Emerging technologies such as big data analytics and artificial intelligence, combined with the constant data harvesting thanks to the Internet of Things and social media, have created a surveillance society managed either by private companies or by the state.

Governments from around the world, including Western democracies, recognise the power of data and AI. Depending on the country you live in, this results in a further reduction of citizen protection and (digital) freedom. With more processes being outsourced to machines, also job protection is on the line.

Furthermore, many, almost all, companies harvesting consumer data fail to protect their data and governments fail to protect the citizens. Although there are still exceptions such as the investigation by the New York Attorney General into Zoom’s privacy problems, the really big companies such as Google or Facebook can continue their processes without any problem. As a result, individuals’ privacy and safety are rapidly diminishing. The list of data breaches is endless, and businesses are expected to lose up to $5 trillion by 2024 due to cybercrime, directly impacting consumers’ privacy.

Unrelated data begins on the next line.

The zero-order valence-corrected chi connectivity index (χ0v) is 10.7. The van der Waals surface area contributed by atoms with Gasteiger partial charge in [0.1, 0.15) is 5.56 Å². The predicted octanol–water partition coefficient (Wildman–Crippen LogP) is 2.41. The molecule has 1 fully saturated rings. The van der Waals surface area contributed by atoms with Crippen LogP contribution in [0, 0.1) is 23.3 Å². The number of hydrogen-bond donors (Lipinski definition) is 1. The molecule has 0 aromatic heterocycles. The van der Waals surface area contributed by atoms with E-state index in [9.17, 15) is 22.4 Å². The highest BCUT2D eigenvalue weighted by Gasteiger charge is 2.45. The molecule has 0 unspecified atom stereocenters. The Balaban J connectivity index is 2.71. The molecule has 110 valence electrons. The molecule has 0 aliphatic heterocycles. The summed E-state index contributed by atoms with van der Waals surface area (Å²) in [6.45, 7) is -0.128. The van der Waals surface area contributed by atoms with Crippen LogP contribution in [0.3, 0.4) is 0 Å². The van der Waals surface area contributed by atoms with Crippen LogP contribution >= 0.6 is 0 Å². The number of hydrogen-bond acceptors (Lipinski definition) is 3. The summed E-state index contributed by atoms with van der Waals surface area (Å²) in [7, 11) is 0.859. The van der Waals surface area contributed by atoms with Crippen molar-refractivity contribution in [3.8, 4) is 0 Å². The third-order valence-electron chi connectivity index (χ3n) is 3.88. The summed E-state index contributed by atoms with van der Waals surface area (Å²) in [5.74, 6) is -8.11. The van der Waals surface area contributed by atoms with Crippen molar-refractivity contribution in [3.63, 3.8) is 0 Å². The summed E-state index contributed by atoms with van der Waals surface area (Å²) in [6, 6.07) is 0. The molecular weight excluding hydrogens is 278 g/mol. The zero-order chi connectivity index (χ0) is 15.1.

To make matters worse, recommendation algorithms are rapidly limiting an individual’s freedom, although many might not perceive it that way. Recommendation engines already run the world. These algorithms base recommendations on data collected and often only provide recommendations that match your profile, resulting in a feedback loop that limits your freedom. They do not serve the individual, but the company that created them with the objective to sell more or have you stay around longer. Recommendation engines are toxic, but they are everywhere. Unfortunately, also governments increasingly lean on such algorithms to make decisions.

Finally, free competition is also quickly disappearing in the online world we now live in. The big tech companies, including GAFAM (Google, Apple, Facebook, Amazon, Microsoft) and BAT (Baidu, Alibaba, Tencent) are seriously limiting free competition by acquiring every startup/company that could become a threat to them. Founders love it because they go home with a massive paycheck, but it seriously limits competition. Breaking them up would be a good idea, but due to their sheer size and their enormous lobbying power, nothing has happened so far. So, what is next?

The Rise of Digitalism